In today’s society workers are becoming more and more disengaged. It’s not always due to “bad” workers but often due to the multitude of distractions that are prevalent in society. Technology, televisions, internet, cell phones, tablets, social media etc. all put a demand on workers an employee’s most valuable resources. Their time and attention. And when this time and attention is sabotaged, it’s the company or business that suffers most. As a result, employees begin to check out, no longer giving the effort they once did. Passing the buck becomes the norm instead of the exception, with workers no longer willing to take ownership of issues that arise. Even worse, apathy begins to set in. Apathy is a business’ number one enemy because it is what powers disengagement. Since an organization’s people are its most important resource, employee disengagement can be a company’s biggest problem.
Insights: Did you know?
- Disengagement costs companies between $450-500 billion annually
- 67% of employees are either not engaged or actively disengaged while at work
- 85% of employees are either actively looking or open to looking for new employment opportunities
- 69% of HR professionals recognize that employee disengagement is a significant problem
Why is this happening?
- The distraction epidemic (with so much technology and opportunities for employees to “put off work”) they are easily disengaged and interrupted
- Learned helplessness – a person’s sense of powerlessness and a persistent mindset of having an inability to succeed
- Lack of appreciation (usually due to leadership inability to understand difference in motivation (intrinsic/extrinsic and how to apply effective incentives)
- Poor communication (usually due to a very reactive instead of responsive environment at work)
- Lack of autonomy (most employees struggle making decisions i.e. decision fatigue and paralysis by analysis so they can feel “helpless”
Many employees believe the disengagement problem lies with others, but the statistics give us a disturbing truth. Through its research, Gallup found that 87 percent of workers worldwide and 70 percent of employees in the U.S. (84 percent in Canada, 83 percent in the U.K.) are either not engaged or actively disengaged. That means only 30 percent of U.S. workers are driving their organizations forward.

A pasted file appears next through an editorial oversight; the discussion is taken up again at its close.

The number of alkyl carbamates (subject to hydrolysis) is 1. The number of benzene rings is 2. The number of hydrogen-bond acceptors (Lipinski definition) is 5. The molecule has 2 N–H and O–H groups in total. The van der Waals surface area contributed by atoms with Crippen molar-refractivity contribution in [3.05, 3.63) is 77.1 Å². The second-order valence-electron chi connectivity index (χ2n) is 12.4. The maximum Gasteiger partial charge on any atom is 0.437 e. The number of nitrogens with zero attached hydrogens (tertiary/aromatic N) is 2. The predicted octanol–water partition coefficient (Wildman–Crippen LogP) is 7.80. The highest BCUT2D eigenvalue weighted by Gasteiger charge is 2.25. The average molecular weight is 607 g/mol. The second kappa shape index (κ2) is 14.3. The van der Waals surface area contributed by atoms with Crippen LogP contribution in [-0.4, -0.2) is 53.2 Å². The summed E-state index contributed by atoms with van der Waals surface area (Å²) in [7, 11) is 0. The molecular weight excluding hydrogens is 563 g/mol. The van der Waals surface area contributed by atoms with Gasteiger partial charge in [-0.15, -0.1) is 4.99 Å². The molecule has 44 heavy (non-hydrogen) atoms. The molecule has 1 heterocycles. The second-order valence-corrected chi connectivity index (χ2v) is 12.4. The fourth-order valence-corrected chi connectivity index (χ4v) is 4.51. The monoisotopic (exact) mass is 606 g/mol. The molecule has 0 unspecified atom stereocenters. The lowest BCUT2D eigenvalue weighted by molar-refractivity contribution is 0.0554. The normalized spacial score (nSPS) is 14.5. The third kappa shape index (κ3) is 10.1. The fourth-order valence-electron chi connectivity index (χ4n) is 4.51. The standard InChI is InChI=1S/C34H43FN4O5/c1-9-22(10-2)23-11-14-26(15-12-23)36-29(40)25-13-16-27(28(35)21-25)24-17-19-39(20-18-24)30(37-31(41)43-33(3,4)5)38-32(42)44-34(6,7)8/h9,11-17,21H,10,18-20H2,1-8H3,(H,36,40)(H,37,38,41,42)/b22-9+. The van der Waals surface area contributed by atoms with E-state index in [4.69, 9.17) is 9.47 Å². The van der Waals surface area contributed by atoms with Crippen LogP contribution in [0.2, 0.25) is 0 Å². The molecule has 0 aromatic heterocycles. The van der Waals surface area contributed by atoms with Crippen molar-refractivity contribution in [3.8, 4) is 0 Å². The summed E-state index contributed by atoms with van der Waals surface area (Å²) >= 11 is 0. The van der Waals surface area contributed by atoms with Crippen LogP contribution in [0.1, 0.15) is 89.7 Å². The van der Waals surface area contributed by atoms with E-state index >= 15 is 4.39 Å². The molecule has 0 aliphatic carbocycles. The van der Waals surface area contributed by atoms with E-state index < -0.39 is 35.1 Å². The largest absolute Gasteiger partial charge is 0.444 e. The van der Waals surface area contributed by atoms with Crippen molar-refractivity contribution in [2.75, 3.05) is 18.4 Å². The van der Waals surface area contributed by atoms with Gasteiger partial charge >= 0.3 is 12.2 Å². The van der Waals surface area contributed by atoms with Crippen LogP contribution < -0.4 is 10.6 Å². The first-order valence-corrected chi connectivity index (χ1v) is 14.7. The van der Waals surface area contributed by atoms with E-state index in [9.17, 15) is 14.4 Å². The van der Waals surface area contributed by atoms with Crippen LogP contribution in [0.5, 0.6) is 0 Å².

If you’re one of that 30 percent (or 13 percent worldwide), you know how frustrating it is when the majority of your co-workers are less committed to their jobs. In companies with low engagement, this frustration often causes swift turnover of top talent, since these people quickly realize they’re carrying the weight alone.
The costs of low engagement aren’t limited to turnover and recruitment. Gallup found that actively disengaged employees cost the U.S. $450 billion to $550 billion per year; that number doesn’t even take into account the “not engaged” employees. (Hello, Congress? We’ve found a way to fix the economy.) – Inc.com
The Boost solution:
Boost provides innovative, affordable and accessible training that helps disengaged employees in a multitude of ways. Our innovative courses train employees on how to be more present, confident and in control of their professional and personal lives by understanding and improving
Research shows that simply doing just 15 minutes of mindfulness-based meditation such as concentrating on breathing can lead to more rational thinking when making business decisions. Multiple studies investigate the effects of mindfulness on a phenomenon known as sunk-cost bias. Sunk-cost bias occurs when you’ve invested so much into a hopeless project, you can’t bring yourself to stop for fear of losing all that was invested.
This type of thinking influences future business decisions in a negative way. Mindfulness training reduces the tendency to allow prior unrecoverable costs to influence future business decisions.
This type of rational, present thinking improves and expedites decision making. Not only are better choices made, such as pulling out of a bad investment, but also decisions are no longer over-analyzed for weeks.
leaders who display mindfulness on the job result in happier employees and increased employee morale.
Mindfulness is associated with higher quality relationships because mindful people are fully present. Employees can usually tell when their managers are zoning out or daydreaming–possibly indicating they don’t want to be at work with them. Whether they realize it or not, employees pick up on this disengaged behavior, and feel not only peripheral, but also allowed to be just as disengaged at work.
When managers are fully present, not just physically but with their entire being in their interactions with employees, employees feel valued and respected. Feelings of value and respect translate into a sense of interpersonal justice in the workplace, the studies found. This leads to higher job satisfaction and organizational commitment.
- Boost training reduced staff disengagement by 25%
- Improved confidence by 40%
- Increases sales by 39%
- Motivation increased by 20%
- Improved Focus by 30%
- Mitigates risks and liabilities within the organization
- Data from Boost MTLA pre and post assessments 2017-2018
Just imagine what that type of improvement can do for your employees, your customers and your bottom line